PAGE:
Ancient and endangered forests are defined as intact forest landscape mosaics, naturally rare forest types, forest types that have been made rare due to human activity, and/or other forests that are ecologically critical for the protection of biological diversity. Ecological components of endangered forests are: Intact forest landscapes; Remnant forests and restoration cores; Landscape connectivity; Rare forest types; Forests of high species richness; Forests containing high concentrations of rare and endangered species; Forests of high endemism; Core habitat for focal species; Forests exhibiting rare ecological and evolutionary phenomena.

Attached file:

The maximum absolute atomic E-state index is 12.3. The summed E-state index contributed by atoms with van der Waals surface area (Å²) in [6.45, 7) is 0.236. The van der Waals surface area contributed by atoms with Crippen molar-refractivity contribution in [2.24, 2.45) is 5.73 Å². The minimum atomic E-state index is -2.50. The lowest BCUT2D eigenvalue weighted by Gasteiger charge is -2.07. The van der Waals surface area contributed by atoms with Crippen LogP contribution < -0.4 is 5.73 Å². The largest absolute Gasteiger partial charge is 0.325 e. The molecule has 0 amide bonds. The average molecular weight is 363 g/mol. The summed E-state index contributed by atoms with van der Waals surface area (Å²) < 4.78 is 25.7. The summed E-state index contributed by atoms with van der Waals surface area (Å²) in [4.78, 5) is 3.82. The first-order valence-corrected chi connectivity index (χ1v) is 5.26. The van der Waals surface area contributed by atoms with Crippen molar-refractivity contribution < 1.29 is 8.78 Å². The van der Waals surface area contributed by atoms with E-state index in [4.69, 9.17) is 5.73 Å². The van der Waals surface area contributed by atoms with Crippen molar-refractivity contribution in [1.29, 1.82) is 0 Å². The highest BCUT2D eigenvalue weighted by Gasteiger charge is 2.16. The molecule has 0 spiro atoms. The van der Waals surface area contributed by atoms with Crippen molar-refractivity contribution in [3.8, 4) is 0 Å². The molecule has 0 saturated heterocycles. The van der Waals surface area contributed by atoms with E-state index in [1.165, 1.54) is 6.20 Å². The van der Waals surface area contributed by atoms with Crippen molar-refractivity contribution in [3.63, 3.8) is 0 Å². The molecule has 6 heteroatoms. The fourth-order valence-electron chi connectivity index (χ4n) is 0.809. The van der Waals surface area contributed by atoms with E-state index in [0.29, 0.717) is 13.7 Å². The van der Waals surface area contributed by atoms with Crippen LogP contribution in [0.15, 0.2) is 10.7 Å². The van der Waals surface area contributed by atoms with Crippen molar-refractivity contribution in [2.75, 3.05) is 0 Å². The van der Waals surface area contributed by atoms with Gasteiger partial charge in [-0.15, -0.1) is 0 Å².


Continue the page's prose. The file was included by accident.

As a starting point to geographically locate ancient and endangered forests, maps of High Conservation Value Forests (HCVF)(1), as defined by the Forest Stewardship Council (FSC), and of intact forest landscapes (IFL), can be used and paired with maps of other key ecological values like the habitat range of key endangered species and forests containing high concentrations of terrestrial carbon and High Carbon Stocks (HCS).
Key endangered forests globally are the Canadian and Russian Boreal Forests; Coastal Temperate Rainforests of British Columbia, Alaska and Chile; Tropical forests and peat lands of Indonesia, the Amazon and West Africa.
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